Big little things

Do you know the fairytale “The Princess and the Pea”? In the classic tale by Hans Christian Andersen, a small pea symbolizes the big and important things in life. In fact, if you think peas are boring, think again! Peas are very versatile in the kitchen and are loaded with good things.

The scientific name of the pea is Pisum sativum, and there are over two hundred varieties. It may not seem so, but the pea is actually a seed! It’s a grain or seed of the pea plant, which makes the peas legumes, or more particularly, pulses.

Peas are seeds so, technically, the pod is a fruit.

Peas originated in the Mediterranean Basin and in Asia Minor (which nowadays is mostly Turkey), and the oldest archaeological findings go all the way back to the Neolithic period, to the year 5000 A.C. Initially, peas used to be consumed fresh but, from the 15th century onwards, fresh peas became more of a delicatessen in Europe.

Peas: an entire world of nutrients

They say good things come in small packages, and that is especially true for peas. Mini-sized peas contain vitamins, minerals, and protein, all essential to a healthy diet.

  • Poor in fats
    A portion of 100 g of peas contains around 67 kcal and less than 1 g of fat. They are therefore an excellent ingredient to include in your cooking.
  • Source of fibre and protein
    There are 5 g of fibre and 6 g of protein in 100 g of peas. Since peas are one of the pulses with higher protein content, they are considered a protein crop, alongside lupins, beans, and fava beans.
  • Source of phosphorus, manganese, and potassium
    Phosphorus is important for bone health, manganese protects our cells against undesirable oxidation, and potassium is an ally in cardiovascular health, namely in controlling blood pressure.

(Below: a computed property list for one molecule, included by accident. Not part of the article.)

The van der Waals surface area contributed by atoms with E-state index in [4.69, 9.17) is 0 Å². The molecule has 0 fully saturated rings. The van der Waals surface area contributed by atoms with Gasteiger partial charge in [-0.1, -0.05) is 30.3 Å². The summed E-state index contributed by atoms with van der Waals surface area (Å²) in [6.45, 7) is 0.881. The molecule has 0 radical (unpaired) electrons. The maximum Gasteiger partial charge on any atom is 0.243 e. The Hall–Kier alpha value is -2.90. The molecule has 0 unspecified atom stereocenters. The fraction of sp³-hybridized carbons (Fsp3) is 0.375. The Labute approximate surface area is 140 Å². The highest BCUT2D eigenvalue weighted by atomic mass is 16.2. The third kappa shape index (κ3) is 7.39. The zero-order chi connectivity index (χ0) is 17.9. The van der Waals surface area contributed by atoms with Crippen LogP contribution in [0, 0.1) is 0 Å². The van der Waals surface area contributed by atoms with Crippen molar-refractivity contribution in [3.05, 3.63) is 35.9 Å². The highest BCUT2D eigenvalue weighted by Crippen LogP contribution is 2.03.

• Source of vitamins C and K, and B complex vitamins
    Vitamin C contributes to the correct functioning of the immune system, promotes iron absorption and collagen formation, helping with skin healing. Vitamin K, although not so well-known, plays an essential role in blood clotting and bone health. Additionally, peas are also a source of B-complex vitamins, namely Thiamine (B1) and folic acid (B9). Thiamine regulates the nervous system and the heart, while folic acid is important for the immune system, as well as reducing tiredness and fatigue.

Anatomy of the Pea

Peas are generally green but can also be yellow or purple. They develop inside a pod that typically contains 5 to 7 peas. The pods are edible, especially those of younger peas.

Pea pods

What kinds of peas are there?

In most of Europe, there are three common kinds of peas: snap peas, snow peas, and shelling peas, also called garden peas, or simply peas.

  • Snap peas:

Also called sugar snaps, are younger peas, consumed in the pod. They are crunchy, sweet, and juicy. They are usually found either fresh or frozen, and raw.

  • Snow peas:

They are most often enjoyed in Asian-style stir-fries. They are flatter and shorter, with small seeds. Snow peas can also be consumed raw in salads, for example.

  • Shelling peas:

They are more mature and their pods become fibrous hence they are usually removed from the pod. They are quite common and easy to find, usually pre-cooked and tinned, frozen and even dried – these are the so-called split peas.

Easy-peasy recipe ideas for hap-pea meals

Deep plate with green peas with poached eggs, whole bread slices, cloth and forks over a wooden table.